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Grounded in research, poised for breakthroughs

Children’s Progress was founded with the mission of bringing leading technology and assessment tools to your classrooms. Our company grew out of decades of academic research at Columbia University and our patented software was developed in collaboration with MIT.

Today, our products are used by public and independent schools in 39 states.



  • Professor Eugene Galanter of Columbia University begins focused research. Professor Galanter’s research springs from the desire to provide better information about student achievement to teachers at New York City’s St. Hilda’s and St. Hugh's independent schools.


  • Children’s Progress founded. With Professor Galanter as Chairman and Chief Scientific Officer, Children’s Progress is founded to transform the fruits of academic research into a program that can enrich student learning nationally.


  • Professor Galanter files for patent on evaluation methodology. Professor Galanter files for a patent on his adaptive evaluation method, which is based on years of psychometric research and serves as the basis for all Children’s Progress software.
  • MIT designs Children’s Progress computational system. Children’s Progress contracts the prestigious Research Laboratory of Electronics at MIT to design the first implementation of the patent.
  • Yale researcher joins as Children’s Progress Scientific Advisor. Renowned researcher Dr. Robert Sternberg begins to advise Children’s Progress.


  • Patent granted for Professor Galanter’s innovation. The unique evaluation method that underlies the Children’s Progress software is recognized by a U.S. patent.
  • Children’s Progress launches first product. After piloting in Washington, DC and San Francisco, the first version of the Children’s Progress Academic Assessment (CPAA) is launched nationwide, with a major implementation in 29 schools in New York.


  • University of Texas, El Paso contributes Spanish expertise. Children’s Progress partners with the University of Texas, El Paso to focus on the needs of Spanish-speaking learners.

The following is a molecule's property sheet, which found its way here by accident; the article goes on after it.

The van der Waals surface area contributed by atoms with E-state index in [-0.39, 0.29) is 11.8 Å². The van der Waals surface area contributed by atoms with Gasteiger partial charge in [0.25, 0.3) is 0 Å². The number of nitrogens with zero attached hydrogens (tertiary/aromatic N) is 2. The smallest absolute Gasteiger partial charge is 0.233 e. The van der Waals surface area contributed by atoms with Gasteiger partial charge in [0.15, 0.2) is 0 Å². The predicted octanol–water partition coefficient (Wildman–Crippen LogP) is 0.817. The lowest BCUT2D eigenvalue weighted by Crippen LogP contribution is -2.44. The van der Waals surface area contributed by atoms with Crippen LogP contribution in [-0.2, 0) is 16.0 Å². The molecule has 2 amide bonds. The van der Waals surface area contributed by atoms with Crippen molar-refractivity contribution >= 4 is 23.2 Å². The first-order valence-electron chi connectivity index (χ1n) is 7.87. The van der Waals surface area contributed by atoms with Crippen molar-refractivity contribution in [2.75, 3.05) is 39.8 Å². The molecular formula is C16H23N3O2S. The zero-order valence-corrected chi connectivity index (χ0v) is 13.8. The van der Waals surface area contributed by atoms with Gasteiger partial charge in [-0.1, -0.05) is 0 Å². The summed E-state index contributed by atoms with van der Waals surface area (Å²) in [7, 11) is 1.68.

• Penn State researchers contribute home-school expertise. Children’s Progress partners with researchers at Penn State to design parent reports to help educators discuss student progress with parents.
  • ERB member schools contribute to launch of CPAA for independent schools. The Educational Records Bureau (ERB) partners with Children’s Progress to meet the needs of children in independent schools.


  • NIH grant awarded. A National Institute of Health (NIH) grant is awarded to Children’s Progress to fund the development of a vision and hearing screener for young children, which can be integrated with the CPAA to provide a single report for educators.
  • Department of Education grant awarded. The U.S. Department of Education awarded a grant to study the Internet as a tool for parents and educators, which will fund the development of online video reports and intervention activities.
  • Brooklyn College researcher adds interactive learning expertise. Dr. Elizabeth Sklar, professor of computer science at Brooklyn College, begins working with Children’s Progress on interactive learning design to link the home and school environments.
  • Launch of Spanish version of CPAA. After piloting in Ysleta Independent School District in El Paso, Texas, the CPAA becomes available in Spanish.


  • Partnership established with Measured Progress. We build our relationship with Measured Progress, one of the nation’s largest developers of high stakes state tests, through collaboration with the Montana Department of Education.
  • Partnership established with Sopris West. We establish a relationship with Sopris West, which specializes in distributing research-based curricula, assessments and interventions for special needs and at-risk students.